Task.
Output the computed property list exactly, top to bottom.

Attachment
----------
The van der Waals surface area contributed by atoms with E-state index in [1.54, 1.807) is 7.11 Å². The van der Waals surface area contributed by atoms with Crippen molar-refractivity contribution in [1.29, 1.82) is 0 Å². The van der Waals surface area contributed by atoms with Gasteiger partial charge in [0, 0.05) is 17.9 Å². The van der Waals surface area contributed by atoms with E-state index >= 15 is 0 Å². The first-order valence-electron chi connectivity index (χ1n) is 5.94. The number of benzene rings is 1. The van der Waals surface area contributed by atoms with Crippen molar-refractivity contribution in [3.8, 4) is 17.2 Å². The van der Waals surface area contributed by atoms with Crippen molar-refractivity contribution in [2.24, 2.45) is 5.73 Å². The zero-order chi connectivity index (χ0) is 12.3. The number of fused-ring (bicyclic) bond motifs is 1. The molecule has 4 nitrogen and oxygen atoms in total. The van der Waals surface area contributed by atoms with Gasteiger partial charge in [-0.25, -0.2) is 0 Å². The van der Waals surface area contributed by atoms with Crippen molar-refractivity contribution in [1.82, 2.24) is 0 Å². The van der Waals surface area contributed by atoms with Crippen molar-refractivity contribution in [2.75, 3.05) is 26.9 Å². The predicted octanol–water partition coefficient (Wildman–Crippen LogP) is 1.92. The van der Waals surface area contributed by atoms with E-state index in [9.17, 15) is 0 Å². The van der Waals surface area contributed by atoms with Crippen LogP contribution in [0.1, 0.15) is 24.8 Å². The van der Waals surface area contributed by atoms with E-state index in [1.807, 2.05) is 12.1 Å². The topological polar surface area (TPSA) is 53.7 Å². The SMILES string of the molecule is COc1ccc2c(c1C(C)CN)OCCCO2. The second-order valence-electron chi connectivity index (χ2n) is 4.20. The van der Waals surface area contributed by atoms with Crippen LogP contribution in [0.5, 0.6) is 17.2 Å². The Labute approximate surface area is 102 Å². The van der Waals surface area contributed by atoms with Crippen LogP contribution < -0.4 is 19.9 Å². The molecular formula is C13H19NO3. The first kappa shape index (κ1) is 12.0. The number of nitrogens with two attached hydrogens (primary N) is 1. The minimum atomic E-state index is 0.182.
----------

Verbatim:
The van der Waals surface area contributed by atoms with E-state index in [1.54, 1.807) is 7.11 Å². The van der Waals surface area contributed by atoms with Crippen molar-refractivity contribution in [1.29, 1.82) is 0 Å². The van der Waals surface area contributed by atoms with Gasteiger partial charge in [0, 0.05) is 17.9 Å². The van der Waals surface area contributed by atoms with E-state index >= 15 is 0 Å². The first-order valence-electron chi connectivity index (χ1n) is 5.94. The number of benzene rings is 1. The van der Waals surface area contributed by atoms with Crippen molar-refractivity contribution in [3.8, 4) is 17.2 Å². The van der Waals surface area contributed by atoms with Crippen molar-refractivity contribution in [2.24, 2.45) is 5.73 Å². The zero-order chi connectivity index (χ0) is 12.3. The number of fused-ring (bicyclic) bond motifs is 1. The molecule has 4 nitrogen and oxygen atoms in total. The van der Waals surface area contributed by atoms with Gasteiger partial charge in [-0.25, -0.2) is 0 Å². The van der Waals surface area contributed by atoms with Crippen molar-refractivity contribution in [1.82, 2.24) is 0 Å². The van der Waals surface area contributed by atoms with Crippen molar-refractivity contribution in [2.75, 3.05) is 26.9 Å². The predicted octanol–water partition coefficient (Wildman–Crippen LogP) is 1.92. The van der Waals surface area contributed by atoms with E-state index in [9.17, 15) is 0 Å². The van der Waals surface area contributed by atoms with Crippen LogP contribution in [0.1, 0.15) is 24.8 Å². The van der Waals surface area contributed by atoms with E-state index in [1.807, 2.05) is 12.1 Å². The topological polar surface area (TPSA) is 53.7 Å². The SMILES string of the molecule is COc1ccc2c(c1C(C)CN)OCCCO2. The second-order valence-electron chi connectivity index (χ2n) is 4.20. The van der Waals surface area contributed by atoms with Crippen LogP contribution in [0.5, 0.6) is 17.2 Å². The Labute approximate surface area is 102 Å². The van der Waals surface area contributed by atoms with Crippen LogP contribution < -0.4 is 19.9 Å². The molecular formula is C13H19NO3. The first kappa shape index (κ1) is 12.0. The number of nitrogens with two attached hydrogens (primary N) is 1. The minimum atomic E-state index is 0.182.